Phillip v. Robinson, Plaintiff-appellant, v. a & M Electric, Inc., Leslie Goebel, Roscoe Von Toglen, Roynyles and John Ronguillo, Defendants-appellees, 713 F.2d 608 (10th Cir. 1983)Annotate this Case
Aug. 2, 1983
Phillip V. Robinson, pro se.
John F. Nivala of Cherpelis & Nivala, Albuquerque, N.M., for defendants-appellees A & M Elec., Goebel, von Toglen, and Nyles.
Glenn L. Archer, Jr., Asst. Atty. Gen. and Michael L. Paup, Carleton D. Powell, and Murray S. Horwitz, Attys., Tax Div., Dept. of Justice, Washington, D.C. (Don J. Svet, U.S. Atty., Albuquerque, N.M., of counsel), for defendant-appellee Ronguillo.
Before SETH, Chief Judge, and McKAY and SEYMOUR, Circuit Judges.
This three-judge panel has determined unanimously that oral argument would not be of material assistance in the determination of this appeal. See Fed. R. App. P. 34(a); Tenth Circuit R. 10(e). The cause is therefore ordered submitted without oral argument.
This is an appeal from an order of the district court, 534 F. Supp. 302, granting defendants' motion for summary judgment and dismissing this action. The plaintiff, Phillip Robinson, brought suit against his employer, three of its officers and an acting district director of the Internal Revenue Service seeking damages and injunctive relief. The complaint alleges a violation of Mr. Robinson's constitutional right to protection from the deprivation of property without due process of law. Specifically, Mr. Robinson alleges that the defendants deprived him of property without due process by withholding federal and state income taxes from his paycheck.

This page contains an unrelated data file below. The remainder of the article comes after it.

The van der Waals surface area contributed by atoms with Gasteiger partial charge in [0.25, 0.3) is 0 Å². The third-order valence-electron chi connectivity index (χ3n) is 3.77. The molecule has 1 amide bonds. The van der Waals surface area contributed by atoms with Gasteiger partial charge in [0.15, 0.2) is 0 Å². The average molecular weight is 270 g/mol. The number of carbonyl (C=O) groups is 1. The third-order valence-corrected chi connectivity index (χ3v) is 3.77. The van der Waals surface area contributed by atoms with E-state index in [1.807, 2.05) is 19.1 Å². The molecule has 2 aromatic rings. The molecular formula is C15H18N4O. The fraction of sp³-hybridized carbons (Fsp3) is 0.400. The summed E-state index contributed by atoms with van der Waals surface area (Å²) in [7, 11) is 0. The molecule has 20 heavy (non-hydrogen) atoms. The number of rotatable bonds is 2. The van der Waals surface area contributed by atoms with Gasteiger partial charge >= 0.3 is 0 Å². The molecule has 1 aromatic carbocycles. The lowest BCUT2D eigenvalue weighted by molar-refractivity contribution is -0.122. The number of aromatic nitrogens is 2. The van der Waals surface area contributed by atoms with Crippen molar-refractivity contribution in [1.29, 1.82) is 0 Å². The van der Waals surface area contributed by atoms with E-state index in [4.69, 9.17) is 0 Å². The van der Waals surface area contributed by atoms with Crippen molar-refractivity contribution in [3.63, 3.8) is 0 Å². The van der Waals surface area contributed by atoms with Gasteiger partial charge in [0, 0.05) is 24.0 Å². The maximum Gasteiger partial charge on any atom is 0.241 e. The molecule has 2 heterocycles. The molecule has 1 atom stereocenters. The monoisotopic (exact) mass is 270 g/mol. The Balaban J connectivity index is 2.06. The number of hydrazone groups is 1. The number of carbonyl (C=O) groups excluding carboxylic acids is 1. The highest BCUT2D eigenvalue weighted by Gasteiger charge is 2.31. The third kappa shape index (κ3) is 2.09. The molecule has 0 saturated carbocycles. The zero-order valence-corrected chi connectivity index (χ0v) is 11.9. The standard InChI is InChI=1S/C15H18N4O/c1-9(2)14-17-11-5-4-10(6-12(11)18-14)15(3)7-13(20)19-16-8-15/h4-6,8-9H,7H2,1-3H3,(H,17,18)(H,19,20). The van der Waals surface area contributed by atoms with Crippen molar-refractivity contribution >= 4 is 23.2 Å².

The district court concluded that Mr. Robinson failed to state a cause of action against the real party in interest, the United States. No statutory authority was cited entitling Mr. Robinson to damages from the United States and 26 U.S.C. § 7421(a) prevents the court from granting injunctive relief. Finally, the court concluded that the claims against plaintiff's employer and its employees failed to state a cause of action since federal income tax withholding does not result in the taking of property without due process of law. Campbell v. Amax Coal Co., 610 F.2d 701 (10th Cir. 1979); United States v. Smith, 484 F.2d 8 (10th Cir. 1973), cert. denied, 415 U.S. 978, 94 S. Ct. 1566, 39 L. Ed. 2d 874 (1974).
It is obvious that this matter is controlled by our decision in Campbell, supra. We therefore conclude that the district court properly denied relief. In fact, this matter is so well settled that had a request for attorney's fees been made, a serious question would have been raised under the exception to the general rule covering attorney's fees. That exception permits the assessment of attorney's fees when a party acts in bad faith, vexatiously, wantonly or for oppressive reasons. F.D. Rich Co. v. Industrial Lumber Co., 417 U.S. 116, 94 S. Ct. 2157, 40 L. Ed. 2d 703 (1973).
Affirmed. The mandate shall issue forthwith.